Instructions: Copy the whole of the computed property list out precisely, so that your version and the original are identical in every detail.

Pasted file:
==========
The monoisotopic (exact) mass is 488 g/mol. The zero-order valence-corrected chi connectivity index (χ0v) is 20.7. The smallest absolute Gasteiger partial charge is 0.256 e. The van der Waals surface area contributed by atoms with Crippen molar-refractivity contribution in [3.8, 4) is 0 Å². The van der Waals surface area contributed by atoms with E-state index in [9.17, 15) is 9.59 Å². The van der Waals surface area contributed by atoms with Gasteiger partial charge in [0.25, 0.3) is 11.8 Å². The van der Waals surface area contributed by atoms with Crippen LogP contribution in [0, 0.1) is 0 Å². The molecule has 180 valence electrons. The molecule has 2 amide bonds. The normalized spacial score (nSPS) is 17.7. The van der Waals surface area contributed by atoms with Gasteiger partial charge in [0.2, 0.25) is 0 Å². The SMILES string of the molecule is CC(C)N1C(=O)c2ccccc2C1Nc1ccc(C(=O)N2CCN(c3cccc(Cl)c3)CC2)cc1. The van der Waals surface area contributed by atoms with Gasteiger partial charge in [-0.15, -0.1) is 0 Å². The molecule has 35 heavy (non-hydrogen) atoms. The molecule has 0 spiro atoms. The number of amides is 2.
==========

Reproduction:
The monoisotopic (exact) mass is 488 g/mol. The zero-order valence-corrected chi connectivity index (χ0v) is 20.7. The smallest absolute Gasteiger partial charge is 0.256 e. The van der Waals surface area contributed by atoms with Crippen molar-refractivity contribution in [3.8, 4) is 0 Å². The van der Waals surface area contributed by atoms with E-state index in [9.17, 15) is 9.59 Å². The van der Waals surface area contributed by atoms with Gasteiger partial charge in [0.25, 0.3) is 11.8 Å². The van der Waals surface area contributed by atoms with Crippen LogP contribution in [0, 0.1) is 0 Å². The molecule has 180 valence electrons. The molecule has 2 amide bonds. The normalized spacial score (nSPS) is 17.7. The van der Waals surface area contributed by atoms with Gasteiger partial charge in [0.2, 0.25) is 0 Å². The SMILES string of the molecule is CC(C)N1C(=O)c2ccccc2C1Nc1ccc(C(=O)N2CCN(c3cccc(Cl)c3)CC2)cc1. The van der Waals surface area contributed by atoms with Gasteiger partial charge in [-0.15, -0.1) is 0 Å². The molecule has 35 heavy (non-hydrogen) atoms. The molecule has 0 spiro atoms. The number of amides is 2.